This can be from both ends of spectrum, that is, small gaps and large gaps. The small gaps are a flag especially when dan ranks/teaching titles are from several different teachers and organizations. You know the type, the rank chaser, paper tiger, kami-bushi, etc. These are the types that just can’t get enough paper on their wall or stripes on their belt, and they don’t care where they get it…as long as they get it. They have no loyalty to their teacher or to any one organization, yet they require/demand loyalty from their own students.
NOTE: This does not refer to promotion timelines; that is a separate topic altogether, and one that is best addressed between student and teacher.
- Cross-training is discouraged or forbidden.
This one is fairly simple. These types are hiding the truth, that is, they know that what they have to offer is limited, but they don’t want their students to find out for fear of losing them to more qualified teachers. The excuses will include: ‘Our style/school/association has all you need; if we don’t have it, you don’t need it.’ ‘You aren’t ready yet; when the time comes, I’ll let you know.’ ‘I don’t want you to get distracted/I don’t want your karate to be contaminated.’ The truth: Their skills are rudimentary at best. Basic kyu level kick-punch-block karate with a limited or non-existent understanding of bunkai, oyo, concepts such as gamaku, chinkuchi, kyusho, and tuite. What they lack in actual karate based knowledge, they tend to make up for with physical fitness centered classes, and not much more.
Over the years, I have invited scores of teachers and their students to train with me at our events, camps, and gasshuku, and I have been disappointed to find out many years later that former students of those invited to train were denied when they expressed interest in cross-training.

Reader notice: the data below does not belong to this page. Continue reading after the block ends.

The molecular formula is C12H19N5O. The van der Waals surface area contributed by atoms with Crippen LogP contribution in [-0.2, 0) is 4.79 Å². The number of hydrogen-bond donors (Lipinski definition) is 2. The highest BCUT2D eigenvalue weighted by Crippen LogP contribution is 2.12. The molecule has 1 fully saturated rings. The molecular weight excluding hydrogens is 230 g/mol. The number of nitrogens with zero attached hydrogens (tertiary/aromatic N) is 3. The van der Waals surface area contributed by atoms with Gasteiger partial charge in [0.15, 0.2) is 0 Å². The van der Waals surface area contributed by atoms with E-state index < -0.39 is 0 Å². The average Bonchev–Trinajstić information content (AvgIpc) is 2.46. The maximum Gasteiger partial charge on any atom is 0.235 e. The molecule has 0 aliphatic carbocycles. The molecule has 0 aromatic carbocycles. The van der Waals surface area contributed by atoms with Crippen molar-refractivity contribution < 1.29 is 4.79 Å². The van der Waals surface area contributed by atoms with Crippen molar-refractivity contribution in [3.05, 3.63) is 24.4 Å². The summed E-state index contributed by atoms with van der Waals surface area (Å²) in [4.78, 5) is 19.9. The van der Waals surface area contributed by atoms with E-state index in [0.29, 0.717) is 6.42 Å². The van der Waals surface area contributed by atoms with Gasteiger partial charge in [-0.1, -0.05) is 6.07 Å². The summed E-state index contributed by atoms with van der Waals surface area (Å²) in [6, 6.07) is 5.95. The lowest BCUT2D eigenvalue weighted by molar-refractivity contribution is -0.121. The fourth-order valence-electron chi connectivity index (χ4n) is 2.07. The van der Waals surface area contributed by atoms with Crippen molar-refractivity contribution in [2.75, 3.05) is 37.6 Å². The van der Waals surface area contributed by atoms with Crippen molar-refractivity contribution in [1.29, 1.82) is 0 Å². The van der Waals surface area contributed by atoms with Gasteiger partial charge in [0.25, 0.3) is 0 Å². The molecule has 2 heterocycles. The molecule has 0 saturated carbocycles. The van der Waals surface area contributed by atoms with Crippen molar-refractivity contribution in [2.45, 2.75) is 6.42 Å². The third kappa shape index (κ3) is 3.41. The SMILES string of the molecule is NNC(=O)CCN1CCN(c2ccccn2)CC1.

- The black belt is unattainable.
In Okinawa the black belt is no big deal. Yes, it is an accomplishment, and no-one can take away the feeling of earning that first black belt. In the grand scheme, sho-dan is simply the rank that comes between 1-kyu and 2-dan. That’s it. Sho=beginning. Congratulations, you’ve proven that you have a firm grasp on the basics, and now you’re ready to begin learning karate. There are no brutal, marathon, two day black belt tests, at least not in Okinawa – the birthplace of karate! There are no superfluous movements or actions that have nothing to do with your karate. Think 500 pushups, running 10 miles, fighting for 3 hours every person in the dojo from white belt to sensei. This is a western invention, and usually comes with bragadocious claims such as, “Hardly anyone passes their black belt exam on the first attempt” or “In our dojo, it takes at least TEN years to reach shodan” as if these claims serve to add legitimacy to their art/school. In reality, they are either suggesting that their students are extremely slow learners, or they are confirming that their teaching skills are severely lacking quality!
On the rare occasion that one ‘passes’ their black belt examination, they are celebrated as a rarity, and reminded that ‘unlike other karate schools, you will always know that you earned your black belt here.’ Ironically, these are the same schools that rarely have senior dan ranks (because it’s too tough for mere mortals). Often these teachers and students are arrogant, obnoxious, and unwilling to receive logical information. They will publicly question or condemn anyone with a high rank that is not Asian, simply because they (or their teacher) hasn’t attained a high rank, and of course, because their teacher told them so.
These ‘red flags’ are by no-means absolute. They are simply common indicators that invite the student to research more diligently their school and their teachers. As human nature will always be rife with those that are less than honest and sincere, these types of teachers will not go away, and we – the karate community – can help by educating the next generation of karate practitioners through open dialogue, constant research, self-improvement, and cross-training.
Posted on May 5, 2015, in Upcoming Events. Bookmark the permalink. Leave a comment.